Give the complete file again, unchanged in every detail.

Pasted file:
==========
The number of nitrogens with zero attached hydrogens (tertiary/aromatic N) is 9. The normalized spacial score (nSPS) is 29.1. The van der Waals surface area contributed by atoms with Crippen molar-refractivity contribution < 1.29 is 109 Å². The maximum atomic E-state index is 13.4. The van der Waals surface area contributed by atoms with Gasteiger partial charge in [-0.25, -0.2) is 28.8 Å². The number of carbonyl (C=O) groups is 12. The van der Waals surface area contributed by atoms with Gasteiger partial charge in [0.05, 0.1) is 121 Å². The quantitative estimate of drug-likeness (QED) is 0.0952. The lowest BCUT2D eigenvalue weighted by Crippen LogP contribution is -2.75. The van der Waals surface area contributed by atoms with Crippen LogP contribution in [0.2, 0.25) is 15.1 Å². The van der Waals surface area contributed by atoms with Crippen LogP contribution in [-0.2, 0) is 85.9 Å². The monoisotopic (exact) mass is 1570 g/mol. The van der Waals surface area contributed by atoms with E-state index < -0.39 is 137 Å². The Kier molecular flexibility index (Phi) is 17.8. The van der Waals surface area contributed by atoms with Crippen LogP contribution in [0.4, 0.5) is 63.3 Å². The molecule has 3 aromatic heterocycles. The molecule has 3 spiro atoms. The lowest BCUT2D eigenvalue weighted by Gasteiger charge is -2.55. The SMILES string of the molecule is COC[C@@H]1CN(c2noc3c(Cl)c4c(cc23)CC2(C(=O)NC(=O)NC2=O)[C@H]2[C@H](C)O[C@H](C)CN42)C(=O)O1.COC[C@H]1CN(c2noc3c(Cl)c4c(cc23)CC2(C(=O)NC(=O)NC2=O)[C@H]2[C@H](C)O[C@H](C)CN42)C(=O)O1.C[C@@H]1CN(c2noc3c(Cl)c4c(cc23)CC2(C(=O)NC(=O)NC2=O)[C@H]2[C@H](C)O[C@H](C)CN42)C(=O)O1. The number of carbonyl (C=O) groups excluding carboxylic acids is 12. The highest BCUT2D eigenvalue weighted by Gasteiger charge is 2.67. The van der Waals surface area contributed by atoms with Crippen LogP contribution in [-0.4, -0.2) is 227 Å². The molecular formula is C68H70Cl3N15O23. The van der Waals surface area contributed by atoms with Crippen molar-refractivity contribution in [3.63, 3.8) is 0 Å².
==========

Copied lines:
The number of nitrogens with zero attached hydrogens (tertiary/aromatic N) is 9. The normalized spacial score (nSPS) is 29.1. The van der Waals surface area contributed by atoms with Crippen molar-refractivity contribution < 1.29 is 109 Å². The maximum atomic E-state index is 13.4. The van der Waals surface area contributed by atoms with Gasteiger partial charge in [-0.25, -0.2) is 28.8 Å². The number of carbonyl (C=O) groups is 12. The van der Waals surface area contributed by atoms with Gasteiger partial charge in [0.05, 0.1) is 121 Å². The quantitative estimate of drug-likeness (QED) is 0.0952. The lowest BCUT2D eigenvalue weighted by Crippen LogP contribution is -2.75. The van der Waals surface area contributed by atoms with Crippen LogP contribution in [0.2, 0.25) is 15.1 Å². The van der Waals surface area contributed by atoms with Crippen LogP contribution in [-0.2, 0) is 85.9 Å². The monoisotopic (exact) mass is 1570 g/mol. The van der Waals surface area contributed by atoms with E-state index < -0.39 is 137 Å². The Kier molecular flexibility index (Phi) is 17.8. The van der Waals surface area contributed by atoms with Crippen LogP contribution in [0.4, 0.5) is 63.3 Å². The molecule has 3 aromatic heterocycles. The molecule has 3 spiro atoms. The lowest BCUT2D eigenvalue weighted by Gasteiger charge is -2.55. The SMILES string of the molecule is COC[C@@H]1CN(c2noc3c(Cl)c4c(cc23)CC2(C(=O)NC(=O)NC2=O)[C@H]2[C@H](C)O[C@H](C)CN42)C(=O)O1.COC[C@H]1CN(c2noc3c(Cl)c4c(cc23)CC2(C(=O)NC(=O)NC2=O)[C@H]2[C@H](C)O[C@H](C)CN42)C(=O)O1.C[C@@H]1CN(c2noc3c(Cl)c4c(cc23)CC2(C(=O)NC(=O)NC2=O)[C@H]2[C@H](C)O[C@H](C)CN42)C(=O)O1. The number of carbonyl (C=O) groups excluding carboxylic acids is 12. The highest BCUT2D eigenvalue weighted by Gasteiger charge is 2.67. The van der Waals surface area contributed by atoms with Crippen LogP contribution in [-0.4, -0.2) is 227 Å². The molecular formula is C68H70Cl3N15O23. The van der Waals surface area contributed by atoms with Crippen molar-refractivity contribution in [3.63, 3.8) is 0 Å².